Bingo. I couldn’t believe my luck. No sooner had I sat down at a table outside my chosen bar when a waitress waddled up to take my order. When she splayed away to fetch my beer, I swung into action. I’d decided rear photographs were the safest ploy.
I knew most of the bar workers came from outside the city, they were rural girls, and this one had feet which kind of proved it—nearly ten to two, nowhere near quarter to three but my best shot of the day. Satisfied I invested a few baht on the latter part of grandfather’s theory.
A few hours later Wilai met up with me as arranged and on the walk back to the car I suggested we knock over a couple of the mannequins I’d interviewed earlier. Roughly translated, she discredited the idea as an act of folly.
“Can go monkey house (prison) if you make like that Thailand.”
On our drive back to our village home we stopped at a flower garden centre, and it was here I inadvertently ruined my evening meal.
Wilai was the first person to trigger my interest in the quarter to three feet. Hers are ‘Donald Ducked’ quite a bit. She knew beforehand of my photographic intentions in Nong Khai and sensed my eagerness was still at large despite having left the city far behind us.
“Hus….band, I know you take a picture my feet…you think me walk same duck…you speak before.”
“No…I’m taking a photo of you among the flowers.”
“I want see picture camera.”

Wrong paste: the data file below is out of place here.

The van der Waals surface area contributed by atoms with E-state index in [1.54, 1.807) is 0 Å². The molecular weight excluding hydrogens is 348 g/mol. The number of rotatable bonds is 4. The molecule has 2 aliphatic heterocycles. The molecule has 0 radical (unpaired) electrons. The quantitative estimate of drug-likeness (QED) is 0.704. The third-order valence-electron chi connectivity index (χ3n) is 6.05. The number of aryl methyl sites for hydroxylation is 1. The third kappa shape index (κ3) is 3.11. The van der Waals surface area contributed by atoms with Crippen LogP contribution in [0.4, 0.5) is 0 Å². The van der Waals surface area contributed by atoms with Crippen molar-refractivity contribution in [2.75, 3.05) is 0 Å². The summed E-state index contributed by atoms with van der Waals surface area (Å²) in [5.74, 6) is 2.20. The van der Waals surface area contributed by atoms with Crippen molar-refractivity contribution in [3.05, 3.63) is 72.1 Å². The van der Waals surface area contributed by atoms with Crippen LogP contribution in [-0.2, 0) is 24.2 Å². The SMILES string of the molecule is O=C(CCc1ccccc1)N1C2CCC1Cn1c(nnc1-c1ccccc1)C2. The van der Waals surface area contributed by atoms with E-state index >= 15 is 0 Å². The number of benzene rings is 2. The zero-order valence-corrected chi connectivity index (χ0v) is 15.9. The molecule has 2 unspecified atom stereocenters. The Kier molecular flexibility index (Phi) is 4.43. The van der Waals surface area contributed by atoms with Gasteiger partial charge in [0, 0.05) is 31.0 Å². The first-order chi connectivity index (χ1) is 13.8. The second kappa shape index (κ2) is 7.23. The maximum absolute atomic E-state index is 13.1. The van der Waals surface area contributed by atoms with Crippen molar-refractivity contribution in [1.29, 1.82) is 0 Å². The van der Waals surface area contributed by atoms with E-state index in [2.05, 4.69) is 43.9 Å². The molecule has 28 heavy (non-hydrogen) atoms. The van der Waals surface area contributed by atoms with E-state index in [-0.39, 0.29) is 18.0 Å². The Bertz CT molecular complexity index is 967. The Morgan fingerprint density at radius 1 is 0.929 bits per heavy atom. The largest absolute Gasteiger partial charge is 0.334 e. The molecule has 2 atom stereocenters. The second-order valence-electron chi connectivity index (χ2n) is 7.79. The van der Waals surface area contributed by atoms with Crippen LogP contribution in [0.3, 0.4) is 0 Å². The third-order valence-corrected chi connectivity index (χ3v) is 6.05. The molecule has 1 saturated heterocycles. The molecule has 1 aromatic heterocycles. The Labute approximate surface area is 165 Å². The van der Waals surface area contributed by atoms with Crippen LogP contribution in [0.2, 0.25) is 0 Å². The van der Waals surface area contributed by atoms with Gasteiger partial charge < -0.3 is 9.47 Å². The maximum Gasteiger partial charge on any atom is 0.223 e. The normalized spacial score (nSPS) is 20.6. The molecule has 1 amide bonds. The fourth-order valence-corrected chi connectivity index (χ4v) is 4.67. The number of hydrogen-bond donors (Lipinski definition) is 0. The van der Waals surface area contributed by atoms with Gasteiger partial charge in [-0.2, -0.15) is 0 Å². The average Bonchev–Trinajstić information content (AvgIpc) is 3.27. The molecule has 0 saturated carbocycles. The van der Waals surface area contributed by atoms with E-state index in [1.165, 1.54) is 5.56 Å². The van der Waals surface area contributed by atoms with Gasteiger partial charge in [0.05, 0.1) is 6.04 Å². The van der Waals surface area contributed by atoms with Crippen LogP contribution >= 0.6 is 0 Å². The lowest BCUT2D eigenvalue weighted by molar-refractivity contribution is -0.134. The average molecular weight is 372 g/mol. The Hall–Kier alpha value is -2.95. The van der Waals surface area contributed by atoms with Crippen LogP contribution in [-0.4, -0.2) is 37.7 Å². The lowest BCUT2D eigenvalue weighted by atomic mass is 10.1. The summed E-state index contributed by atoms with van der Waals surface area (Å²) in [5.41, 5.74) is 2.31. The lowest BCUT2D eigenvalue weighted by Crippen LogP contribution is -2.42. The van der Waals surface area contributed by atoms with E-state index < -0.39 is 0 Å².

Later that evening she served me burnt sausages and very brown crispy chips.
Thai ladies, unlike their feet, are very thin-skinned.
My holiday was nearing its end, and with only a couple of days left in the village I’d given up hope of getting a good photo of a quarter to three feet. I’d taken plenty of shots, but I hadn’t pulled off the perfect one. You do have to snap your camera when the target feet are flat on the ground.
Then one night we went to a restaurant not far from our home.
Not the perfect quarter to three feet stance but not too bad. It would do to substantiate my theory.
The voice inside my head finally ceased.
Quarter to Three Feet – The Complete Theory
A friend in Udon Thani guessed Thai ladies splayed feet came about because of their association with working in rice fields. I discounted that straight away. My theory dates back to a ladies childhood and the old-style wooden stilted houses.
Have you ever walked up and down the steps of one of those type of homes? There’s quite a significant height gap between each step; they’re probably built like that to save money on materials. Going up is no big deal, but coming down is near impossible in the usual way of descending western-style stairs.
If you descend in the traditional western way the heels of your feet land on the front edge of the step below making it a slow and uneasy descent. The most comfortable and quick route down is to spread your feet in a quarter to three stance.
I believe from a very young age Thai girls (probably boys as well) develop this method to manoeuvre down the stilted house steps and the stance eventually becomes permanent. Nowadays there are more and more modern brick houses being built in Thailand’s villages and so a quarter to three feet will slowly become a rare sight, and in many years to come possibly disappear altogether. That’s my theory. Does it get your vote?
Yesterday the voice started up again, this time louder, more extended and much more personal.
“How come Thai people think it disgraceful when someone blows their nose in a restaurant yet when you get on a VIP coach there are bogies all over the curtains…… the truth is out there, go find it punk”.